With all of the information available through the internet and media these days, self-diagnosis seems increasingly common. Many people believe they have OCD because they feel stressed when their surroundings aren’t clean or organized, or when their usual routines are changed or interrupted. Although many people experience some symptoms or traits of OCD, approximately 2% of the population have severe enough symptoms to warrant a clinical diagnosis.
Here are 7 signs that you may have Obsessive-Compulsive Disorder:
1) Severe “Germophobia” – this is more than just washing your hands a lot — you have extreme fears of catching a disease or spreading germs. You may clean and scrub your hands/clothes/dishes/etc. until they sparkle, and just a bit more.
2) Ordering, arranging and perfectionism– things just have to be “just so” (e.g., symmetrical or “perfectly” neat and tidy), and you feel the need to do everything perfectly, and without mistakes. For example, the cans in your pantry are in alphabetical order and you will re-arrange them when you have to add a can of corn, or you may write and re-write letters and emails until they are “perfect”.
3) A routine of rituals – repeating actions unnecessarily, like feeling compelled to turn the lights on and off a certain number of times when you get home, feeling the need to count objects in your environment, always having to do things in the same order, or repeating words/phrases over and over.
4) Obsessive thoughts about unwanted sexual acts – upsetting thoughts or images of a sexual nature that won’t go away and that don’t align with your values and morals, thus causing distress. You may believe that having these thoughts means you are a “bad person” or “crazy”.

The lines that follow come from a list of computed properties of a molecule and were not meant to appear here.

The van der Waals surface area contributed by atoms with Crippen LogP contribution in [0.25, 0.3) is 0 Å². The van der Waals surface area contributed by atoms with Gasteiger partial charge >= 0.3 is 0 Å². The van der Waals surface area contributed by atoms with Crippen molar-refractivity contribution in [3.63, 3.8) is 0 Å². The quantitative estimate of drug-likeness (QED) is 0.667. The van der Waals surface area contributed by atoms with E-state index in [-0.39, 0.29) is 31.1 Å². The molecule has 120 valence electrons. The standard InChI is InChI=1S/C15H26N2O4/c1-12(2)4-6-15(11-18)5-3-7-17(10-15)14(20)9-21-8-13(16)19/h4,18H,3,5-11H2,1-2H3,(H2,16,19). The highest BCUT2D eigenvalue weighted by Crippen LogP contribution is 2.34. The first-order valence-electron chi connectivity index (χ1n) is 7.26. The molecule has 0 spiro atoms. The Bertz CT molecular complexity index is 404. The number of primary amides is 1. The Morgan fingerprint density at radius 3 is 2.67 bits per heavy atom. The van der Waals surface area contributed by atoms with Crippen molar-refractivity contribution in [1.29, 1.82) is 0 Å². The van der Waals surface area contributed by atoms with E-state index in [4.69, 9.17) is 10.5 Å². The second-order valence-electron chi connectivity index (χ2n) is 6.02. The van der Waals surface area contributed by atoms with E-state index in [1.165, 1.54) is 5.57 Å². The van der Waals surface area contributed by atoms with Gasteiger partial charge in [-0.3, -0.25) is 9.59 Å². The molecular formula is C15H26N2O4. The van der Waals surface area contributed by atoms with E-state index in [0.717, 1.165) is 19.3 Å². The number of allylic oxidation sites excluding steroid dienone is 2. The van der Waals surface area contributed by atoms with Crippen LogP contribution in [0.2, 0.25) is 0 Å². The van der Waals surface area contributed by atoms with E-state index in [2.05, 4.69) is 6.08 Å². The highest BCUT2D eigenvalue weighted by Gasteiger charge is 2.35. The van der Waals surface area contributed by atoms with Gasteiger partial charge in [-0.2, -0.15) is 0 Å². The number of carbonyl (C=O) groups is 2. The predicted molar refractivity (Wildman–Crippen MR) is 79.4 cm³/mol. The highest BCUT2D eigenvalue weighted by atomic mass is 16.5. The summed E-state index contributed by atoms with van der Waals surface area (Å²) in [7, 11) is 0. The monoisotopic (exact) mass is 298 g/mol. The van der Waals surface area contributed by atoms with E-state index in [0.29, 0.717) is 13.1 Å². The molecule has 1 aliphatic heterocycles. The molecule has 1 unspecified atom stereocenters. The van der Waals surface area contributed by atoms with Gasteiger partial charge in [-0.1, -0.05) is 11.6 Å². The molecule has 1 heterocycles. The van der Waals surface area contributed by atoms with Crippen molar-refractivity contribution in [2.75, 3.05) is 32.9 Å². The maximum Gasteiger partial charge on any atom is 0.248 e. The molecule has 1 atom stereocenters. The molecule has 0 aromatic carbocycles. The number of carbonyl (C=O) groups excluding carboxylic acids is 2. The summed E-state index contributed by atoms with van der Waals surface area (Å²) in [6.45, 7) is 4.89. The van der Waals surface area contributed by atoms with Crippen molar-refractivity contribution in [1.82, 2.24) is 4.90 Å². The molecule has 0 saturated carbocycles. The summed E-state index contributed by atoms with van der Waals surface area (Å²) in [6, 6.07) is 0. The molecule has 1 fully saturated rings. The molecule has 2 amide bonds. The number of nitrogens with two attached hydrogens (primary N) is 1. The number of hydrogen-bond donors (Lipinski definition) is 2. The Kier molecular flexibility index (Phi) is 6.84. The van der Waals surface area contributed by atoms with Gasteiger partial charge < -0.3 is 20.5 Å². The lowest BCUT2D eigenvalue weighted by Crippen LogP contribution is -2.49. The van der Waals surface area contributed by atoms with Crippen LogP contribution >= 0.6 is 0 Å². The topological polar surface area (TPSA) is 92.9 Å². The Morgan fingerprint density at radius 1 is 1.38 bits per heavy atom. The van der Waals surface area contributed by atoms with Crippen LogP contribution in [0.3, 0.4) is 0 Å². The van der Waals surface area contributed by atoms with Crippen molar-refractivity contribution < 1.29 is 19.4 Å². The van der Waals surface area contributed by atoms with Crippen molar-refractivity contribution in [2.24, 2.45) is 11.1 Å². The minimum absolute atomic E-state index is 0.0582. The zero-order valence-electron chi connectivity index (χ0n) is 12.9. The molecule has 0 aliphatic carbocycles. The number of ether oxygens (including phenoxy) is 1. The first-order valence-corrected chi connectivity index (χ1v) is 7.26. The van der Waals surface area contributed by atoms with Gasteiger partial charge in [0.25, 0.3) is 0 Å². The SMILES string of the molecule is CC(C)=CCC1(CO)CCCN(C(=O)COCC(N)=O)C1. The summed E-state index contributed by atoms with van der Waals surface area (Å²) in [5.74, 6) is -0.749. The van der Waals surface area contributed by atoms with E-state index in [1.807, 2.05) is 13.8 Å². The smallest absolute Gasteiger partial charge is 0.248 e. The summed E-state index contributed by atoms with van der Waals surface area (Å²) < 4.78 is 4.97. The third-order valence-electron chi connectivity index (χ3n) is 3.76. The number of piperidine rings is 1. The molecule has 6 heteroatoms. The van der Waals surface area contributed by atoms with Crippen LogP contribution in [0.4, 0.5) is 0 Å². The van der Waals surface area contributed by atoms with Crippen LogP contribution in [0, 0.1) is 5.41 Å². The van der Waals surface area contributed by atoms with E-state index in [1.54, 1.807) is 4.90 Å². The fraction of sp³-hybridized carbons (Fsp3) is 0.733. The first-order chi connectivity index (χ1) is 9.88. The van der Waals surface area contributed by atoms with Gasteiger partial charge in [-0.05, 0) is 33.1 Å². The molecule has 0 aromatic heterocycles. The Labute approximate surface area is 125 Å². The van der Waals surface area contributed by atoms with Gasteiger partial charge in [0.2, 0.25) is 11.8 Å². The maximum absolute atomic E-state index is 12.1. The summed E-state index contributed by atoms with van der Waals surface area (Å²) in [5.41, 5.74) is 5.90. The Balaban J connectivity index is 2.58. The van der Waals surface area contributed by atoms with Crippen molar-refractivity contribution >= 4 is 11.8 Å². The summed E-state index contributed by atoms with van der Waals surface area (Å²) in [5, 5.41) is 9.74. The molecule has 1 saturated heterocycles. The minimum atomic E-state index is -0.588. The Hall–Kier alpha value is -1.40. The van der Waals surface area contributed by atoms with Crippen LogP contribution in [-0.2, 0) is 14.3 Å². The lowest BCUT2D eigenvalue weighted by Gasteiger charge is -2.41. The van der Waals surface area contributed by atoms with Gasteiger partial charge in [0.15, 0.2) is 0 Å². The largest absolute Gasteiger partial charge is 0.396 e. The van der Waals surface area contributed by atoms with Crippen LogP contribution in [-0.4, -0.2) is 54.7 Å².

5) Checking again, and again, and again – you feel really anxious until you’re 110% certain the stove is off or the door is locked (maybe even driving home from work to check), and you are particularly concerned about being responsible for causing harm if you aren’t careful enough.
6) Extreme superstitions – for example, having “lucky” numbers and feeling very uncomfortable if the alarm or microwave isn’t set to that number, or doesn’t always follow the same pattern, avoiding stepping on cracks, etc.
7) Obsessions with violence – repeated unwanted thoughts of causing harm to yourself or others, and/or extreme fears that you may have caused harm to someone unintentionally (e.g., hitting them with your car).
If you are struggling with any of these difficulties, you don’t have to continue to suffer. Cognitive Behaviour Therapy, or CBT, is scientifically proven to help most individuals suffering with OCD. CBT can help you understand how to cope effectively with your negative or upsetting thoughts, and how to stop your compulsive rituals.
Please note: this is for informational purposes only, and is not intended as a substitute for therapy or advice from a qualified professional.